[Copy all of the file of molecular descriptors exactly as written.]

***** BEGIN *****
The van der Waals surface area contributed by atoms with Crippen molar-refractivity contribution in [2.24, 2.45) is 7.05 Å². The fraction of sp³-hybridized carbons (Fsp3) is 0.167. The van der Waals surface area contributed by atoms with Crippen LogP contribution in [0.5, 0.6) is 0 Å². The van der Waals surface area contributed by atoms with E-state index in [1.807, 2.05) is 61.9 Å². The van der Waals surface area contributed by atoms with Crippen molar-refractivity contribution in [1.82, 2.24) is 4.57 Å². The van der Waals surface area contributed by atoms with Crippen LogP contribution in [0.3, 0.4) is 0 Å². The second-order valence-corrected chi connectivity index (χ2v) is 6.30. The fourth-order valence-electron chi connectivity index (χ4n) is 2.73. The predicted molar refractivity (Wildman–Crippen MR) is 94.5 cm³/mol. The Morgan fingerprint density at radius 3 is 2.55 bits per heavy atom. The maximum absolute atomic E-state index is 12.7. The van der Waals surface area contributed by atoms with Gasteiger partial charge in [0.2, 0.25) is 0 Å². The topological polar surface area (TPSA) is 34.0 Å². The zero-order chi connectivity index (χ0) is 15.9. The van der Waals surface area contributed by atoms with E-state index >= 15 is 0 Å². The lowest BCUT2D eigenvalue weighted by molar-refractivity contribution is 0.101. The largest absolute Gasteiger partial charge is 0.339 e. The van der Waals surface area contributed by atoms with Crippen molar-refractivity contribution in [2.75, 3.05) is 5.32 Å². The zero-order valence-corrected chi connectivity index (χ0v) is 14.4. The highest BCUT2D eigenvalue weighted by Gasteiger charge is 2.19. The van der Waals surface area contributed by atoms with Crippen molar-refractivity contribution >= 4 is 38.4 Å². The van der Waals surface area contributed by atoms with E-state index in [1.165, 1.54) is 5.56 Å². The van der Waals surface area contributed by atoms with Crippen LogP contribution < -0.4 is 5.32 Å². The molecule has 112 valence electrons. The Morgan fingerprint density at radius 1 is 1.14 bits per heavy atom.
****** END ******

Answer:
The van der Waals surface area contributed by atoms with Crippen molar-refractivity contribution in [2.24, 2.45) is 7.05 Å². The fraction of sp³-hybridized carbons (Fsp3) is 0.167. The van der Waals surface area contributed by atoms with Crippen LogP contribution in [0.5, 0.6) is 0 Å². The van der Waals surface area contributed by atoms with E-state index in [1.807, 2.05) is 61.9 Å². The van der Waals surface area contributed by atoms with Crippen molar-refractivity contribution in [1.82, 2.24) is 4.57 Å². The van der Waals surface area contributed by atoms with Crippen LogP contribution in [0.3, 0.4) is 0 Å². The second-order valence-corrected chi connectivity index (χ2v) is 6.30. The fourth-order valence-electron chi connectivity index (χ4n) is 2.73. The predicted molar refractivity (Wildman–Crippen MR) is 94.5 cm³/mol. The Morgan fingerprint density at radius 3 is 2.55 bits per heavy atom. The maximum absolute atomic E-state index is 12.7. The van der Waals surface area contributed by atoms with Gasteiger partial charge in [0.2, 0.25) is 0 Å². The topological polar surface area (TPSA) is 34.0 Å². The zero-order chi connectivity index (χ0) is 15.9. The van der Waals surface area contributed by atoms with E-state index >= 15 is 0 Å². The lowest BCUT2D eigenvalue weighted by molar-refractivity contribution is 0.101. The largest absolute Gasteiger partial charge is 0.339 e. The van der Waals surface area contributed by atoms with Crippen molar-refractivity contribution in [2.75, 3.05) is 5.32 Å². The zero-order valence-corrected chi connectivity index (χ0v) is 14.4. The highest BCUT2D eigenvalue weighted by Gasteiger charge is 2.19. The van der Waals surface area contributed by atoms with Crippen molar-refractivity contribution >= 4 is 38.4 Å². The van der Waals surface area contributed by atoms with E-state index in [1.165, 1.54) is 5.56 Å². The van der Waals surface area contributed by atoms with Crippen LogP contribution < -0.4 is 5.32 Å². The molecule has 112 valence electrons. The Morgan fingerprint density at radius 1 is 1.14 bits per heavy atom.